Performing PCI procedures in accordance to FFR recommendations was associated with better clinical outcomes (3).

FFR or an instantaneous wave-free ratio (iFR) is the current standard of care for assessing the hemodynamic relevance of intermediate-grade coronary stenoses and recommended by the European guidelines (4, 5). Nevertheless, the adoption rate of FFR remains low in the real-world practice for several reasons (e.g., prolonged procedure time, side effects of adenosine, patient-related discomfort, or cost-effective issues) (6).

Novel physiological indices have been developed to reduce the procedural and invasive aspects for functional assessment of coronary artery disease. The resting full-cycle ratio (RFR), a novel non-hyperemic index, is developed to identify the lowest distal coronary pressure to an aortic pressure ratio (Pd/Pa) within the entire cardiac cycle and is diagnostically equivalent to iFR (7). A recent study reported all resting pressure-derived physiological indices may be used as invasive tools to guide treatment strategy in patients with coronary artery disease (8).

Vessel FFR (vFFR) is a kind of angiography-based FFR assessment calculated by a dedicated software using two contrast filled angiograms to generate a three-dimensional (3D) model of coronary artery and assesses pressure drop (9). The clinical value of vFFR in diagnosis and management of coronary artery disease is currently being investigated. This study aimed to examine the agreement between invasive coronary wire-based FFR, RFR, and vFFR for the functional assessment of coronary stenoses.

Methods

Study Design and Participants

The present study is an observational, retrospective, single-center study comparing vFFR with wire-based FFR and RFR. Between Jan 01, 2018 and Dec 31, 2020, patients presenting with chronic coronary syndrome, unstable angina or non-ST elevation myocardial infarction who underwent pre-procedural FFR or RFR assessment were eligible. Left main artery disease or ostial lesions were excluded. The study was approved by the research ethics committee of the Taipei Veterans General Hospital and was conducted in accordance with the Declaration of Helsinki.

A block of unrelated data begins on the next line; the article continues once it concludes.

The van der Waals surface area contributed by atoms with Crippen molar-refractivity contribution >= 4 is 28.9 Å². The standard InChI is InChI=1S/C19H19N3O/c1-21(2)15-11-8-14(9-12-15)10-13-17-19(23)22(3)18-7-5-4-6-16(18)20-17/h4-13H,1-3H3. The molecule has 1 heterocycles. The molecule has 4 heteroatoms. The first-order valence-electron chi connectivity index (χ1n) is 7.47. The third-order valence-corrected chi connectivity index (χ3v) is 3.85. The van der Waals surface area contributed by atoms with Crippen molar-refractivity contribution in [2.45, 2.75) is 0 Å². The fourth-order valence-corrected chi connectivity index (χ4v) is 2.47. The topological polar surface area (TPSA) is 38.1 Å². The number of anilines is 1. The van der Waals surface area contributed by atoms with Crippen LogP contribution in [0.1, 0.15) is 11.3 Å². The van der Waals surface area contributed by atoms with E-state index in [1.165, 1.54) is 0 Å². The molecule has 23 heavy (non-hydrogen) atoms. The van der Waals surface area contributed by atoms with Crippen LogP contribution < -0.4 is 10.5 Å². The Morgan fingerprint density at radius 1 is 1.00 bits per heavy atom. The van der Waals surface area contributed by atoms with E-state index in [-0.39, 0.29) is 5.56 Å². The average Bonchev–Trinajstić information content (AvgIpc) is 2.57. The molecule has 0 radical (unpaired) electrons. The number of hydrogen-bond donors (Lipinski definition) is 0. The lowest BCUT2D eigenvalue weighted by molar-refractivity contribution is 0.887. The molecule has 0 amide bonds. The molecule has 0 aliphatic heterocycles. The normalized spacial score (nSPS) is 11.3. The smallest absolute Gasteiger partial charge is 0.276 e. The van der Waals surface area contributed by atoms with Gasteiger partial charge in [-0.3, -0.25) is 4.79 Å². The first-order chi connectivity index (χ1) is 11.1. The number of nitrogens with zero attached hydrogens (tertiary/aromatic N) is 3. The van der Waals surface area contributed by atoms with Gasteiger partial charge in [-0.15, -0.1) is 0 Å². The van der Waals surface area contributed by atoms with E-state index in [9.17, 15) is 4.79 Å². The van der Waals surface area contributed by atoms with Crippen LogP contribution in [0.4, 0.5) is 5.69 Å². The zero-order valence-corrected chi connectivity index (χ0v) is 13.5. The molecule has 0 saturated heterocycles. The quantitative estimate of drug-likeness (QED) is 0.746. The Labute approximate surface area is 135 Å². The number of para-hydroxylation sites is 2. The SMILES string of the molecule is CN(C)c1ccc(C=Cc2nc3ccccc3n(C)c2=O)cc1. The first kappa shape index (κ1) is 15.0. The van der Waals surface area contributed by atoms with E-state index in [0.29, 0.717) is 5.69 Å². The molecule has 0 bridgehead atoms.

Invasive Physiological Assessment

Procedures were performed according to standard local clinical practice in the catheterization laboratory. FFR/RFR was measured using 6 or 7 French guiding catheters and a 0.014 PressureWire™ X Guidewire (Abbott Vascular Inc., Santa Clara, CA,) positioned distal to the target lesion. The location of pressure sensor was recorded by cineangiography. QUANTIEN™ or OPTIS™ Integrated System (Abbott Vascular Inc., Santa Clara, CA,) was used for FFR/RFR measurement. RFR was defined as the lowest Pd/Pa ratio during the entire cardiac cycle (7). FFR was measured under hyperemia by intravenous adenosine infusion at 140 μg/kg/min or intracoronary (IC) bolus injection of adenosine. The dose of IC adenosine initiated from 60 or 120 μg for right coronary artery (RCA) and 120 μg for left coronary artery. IC adenosine was up titrated gradually to 180, 240, 360 or 480 μg. At least two FFR measurements were performed to confirm the FFR value. The lowest FFR value was used after multiple measurements.